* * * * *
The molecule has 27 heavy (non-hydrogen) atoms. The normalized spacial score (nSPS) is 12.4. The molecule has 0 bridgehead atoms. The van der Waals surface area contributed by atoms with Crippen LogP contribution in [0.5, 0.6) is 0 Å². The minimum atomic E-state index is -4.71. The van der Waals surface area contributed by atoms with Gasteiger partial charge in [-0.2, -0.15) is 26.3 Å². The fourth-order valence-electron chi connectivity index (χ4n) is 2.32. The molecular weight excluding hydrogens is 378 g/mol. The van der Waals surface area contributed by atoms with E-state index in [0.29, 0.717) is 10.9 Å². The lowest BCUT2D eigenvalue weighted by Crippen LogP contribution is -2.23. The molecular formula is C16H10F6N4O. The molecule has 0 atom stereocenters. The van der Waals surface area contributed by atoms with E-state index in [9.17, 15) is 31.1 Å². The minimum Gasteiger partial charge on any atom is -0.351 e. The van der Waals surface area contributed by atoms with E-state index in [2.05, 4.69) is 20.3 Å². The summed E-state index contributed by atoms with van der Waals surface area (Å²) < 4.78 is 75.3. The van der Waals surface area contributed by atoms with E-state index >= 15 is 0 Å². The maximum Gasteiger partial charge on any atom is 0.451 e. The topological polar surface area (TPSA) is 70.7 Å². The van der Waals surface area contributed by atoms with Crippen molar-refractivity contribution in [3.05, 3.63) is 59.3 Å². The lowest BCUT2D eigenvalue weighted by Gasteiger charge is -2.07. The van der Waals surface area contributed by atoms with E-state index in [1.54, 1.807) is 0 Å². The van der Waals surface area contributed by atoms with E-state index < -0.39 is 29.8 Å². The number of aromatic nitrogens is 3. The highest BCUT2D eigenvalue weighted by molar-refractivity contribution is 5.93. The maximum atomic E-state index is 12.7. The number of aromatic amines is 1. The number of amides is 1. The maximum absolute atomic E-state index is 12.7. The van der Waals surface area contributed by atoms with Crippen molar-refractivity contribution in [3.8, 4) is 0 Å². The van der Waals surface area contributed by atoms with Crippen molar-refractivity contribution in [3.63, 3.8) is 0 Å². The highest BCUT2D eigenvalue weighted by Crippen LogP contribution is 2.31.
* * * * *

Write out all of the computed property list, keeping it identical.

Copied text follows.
The molecule has 27 heavy (non-hydrogen) atoms. The normalized spacial score (nSPS) is 12.4. The molecule has 0 bridgehead atoms. The van der Waals surface area contributed by atoms with Crippen LogP contribution in [0.5, 0.6) is 0 Å². The minimum atomic E-state index is -4.71. The van der Waals surface area contributed by atoms with Gasteiger partial charge in [-0.2, -0.15) is 26.3 Å². The fourth-order valence-electron chi connectivity index (χ4n) is 2.32. The molecular weight excluding hydrogens is 378 g/mol. The van der Waals surface area contributed by atoms with E-state index in [0.29, 0.717) is 10.9 Å². The lowest BCUT2D eigenvalue weighted by Crippen LogP contribution is -2.23. The molecular formula is C16H10F6N4O. The molecule has 0 atom stereocenters. The van der Waals surface area contributed by atoms with E-state index in [9.17, 15) is 31.1 Å². The minimum Gasteiger partial charge on any atom is -0.351 e. The van der Waals surface area contributed by atoms with E-state index in [2.05, 4.69) is 20.3 Å². The summed E-state index contributed by atoms with van der Waals surface area (Å²) < 4.78 is 75.3. The van der Waals surface area contributed by atoms with E-state index >= 15 is 0 Å². The maximum Gasteiger partial charge on any atom is 0.451 e. The topological polar surface area (TPSA) is 70.7 Å². The van der Waals surface area contributed by atoms with Crippen molar-refractivity contribution in [3.05, 3.63) is 59.3 Å². The lowest BCUT2D eigenvalue weighted by Gasteiger charge is -2.07. The van der Waals surface area contributed by atoms with E-state index in [1.54, 1.807) is 0 Å². The van der Waals surface area contributed by atoms with E-state index < -0.39 is 29.8 Å². The number of aromatic nitrogens is 3. The highest BCUT2D eigenvalue weighted by molar-refractivity contribution is 5.93. The maximum atomic E-state index is 12.7. The number of aromatic amines is 1. The number of amides is 1. The maximum absolute atomic E-state index is 12.7. The van der Waals surface area contributed by atoms with Crippen molar-refractivity contribution in [3.8, 4) is 0 Å². The van der Waals surface area contributed by atoms with Crippen molar-refractivity contribution in [3.63, 3.8) is 0 Å². The highest BCUT2D eigenvalue weighted by Crippen LogP contribution is 2.31.